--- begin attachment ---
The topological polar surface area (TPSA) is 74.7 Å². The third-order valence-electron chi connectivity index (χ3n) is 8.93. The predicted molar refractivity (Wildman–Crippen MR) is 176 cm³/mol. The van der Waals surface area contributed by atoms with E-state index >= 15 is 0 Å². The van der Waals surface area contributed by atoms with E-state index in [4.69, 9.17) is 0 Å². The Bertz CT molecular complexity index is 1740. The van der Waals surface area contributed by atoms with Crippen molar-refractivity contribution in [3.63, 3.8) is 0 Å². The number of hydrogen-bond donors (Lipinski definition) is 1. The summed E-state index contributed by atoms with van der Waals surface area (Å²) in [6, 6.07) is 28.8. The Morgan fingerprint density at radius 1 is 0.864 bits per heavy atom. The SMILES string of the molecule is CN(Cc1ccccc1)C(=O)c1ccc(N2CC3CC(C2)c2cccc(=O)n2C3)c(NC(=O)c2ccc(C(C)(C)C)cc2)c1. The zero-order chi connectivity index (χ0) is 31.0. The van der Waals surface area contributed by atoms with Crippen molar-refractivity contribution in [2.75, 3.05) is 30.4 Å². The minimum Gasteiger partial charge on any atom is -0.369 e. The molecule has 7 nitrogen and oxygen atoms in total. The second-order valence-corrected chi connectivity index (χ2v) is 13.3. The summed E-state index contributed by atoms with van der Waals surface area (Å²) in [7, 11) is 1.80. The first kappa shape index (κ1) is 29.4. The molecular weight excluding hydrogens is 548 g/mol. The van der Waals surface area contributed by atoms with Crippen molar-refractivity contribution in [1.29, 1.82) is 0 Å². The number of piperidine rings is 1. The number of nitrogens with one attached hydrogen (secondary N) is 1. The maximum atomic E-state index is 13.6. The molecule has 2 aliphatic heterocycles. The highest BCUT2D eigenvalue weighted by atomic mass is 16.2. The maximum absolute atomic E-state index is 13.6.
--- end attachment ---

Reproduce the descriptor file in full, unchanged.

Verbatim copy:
The topological polar surface area (TPSA) is 74.7 Å². The third-order valence-electron chi connectivity index (χ3n) is 8.93. The predicted molar refractivity (Wildman–Crippen MR) is 176 cm³/mol. The van der Waals surface area contributed by atoms with E-state index >= 15 is 0 Å². The van der Waals surface area contributed by atoms with E-state index in [4.69, 9.17) is 0 Å². The Bertz CT molecular complexity index is 1740. The van der Waals surface area contributed by atoms with Crippen molar-refractivity contribution in [3.63, 3.8) is 0 Å². The number of hydrogen-bond donors (Lipinski definition) is 1. The summed E-state index contributed by atoms with van der Waals surface area (Å²) in [6, 6.07) is 28.8. The Morgan fingerprint density at radius 1 is 0.864 bits per heavy atom. The SMILES string of the molecule is CN(Cc1ccccc1)C(=O)c1ccc(N2CC3CC(C2)c2cccc(=O)n2C3)c(NC(=O)c2ccc(C(C)(C)C)cc2)c1. The zero-order chi connectivity index (χ0) is 31.0. The van der Waals surface area contributed by atoms with Crippen molar-refractivity contribution in [2.75, 3.05) is 30.4 Å². The minimum Gasteiger partial charge on any atom is -0.369 e. The molecule has 7 nitrogen and oxygen atoms in total. The second-order valence-corrected chi connectivity index (χ2v) is 13.3. The summed E-state index contributed by atoms with van der Waals surface area (Å²) in [7, 11) is 1.80. The first kappa shape index (κ1) is 29.4. The molecular weight excluding hydrogens is 548 g/mol. The van der Waals surface area contributed by atoms with Crippen molar-refractivity contribution in [1.29, 1.82) is 0 Å². The number of piperidine rings is 1. The number of nitrogens with one attached hydrogen (secondary N) is 1. The maximum atomic E-state index is 13.6. The molecule has 2 aliphatic heterocycles. The highest BCUT2D eigenvalue weighted by atomic mass is 16.2. The maximum absolute atomic E-state index is 13.6.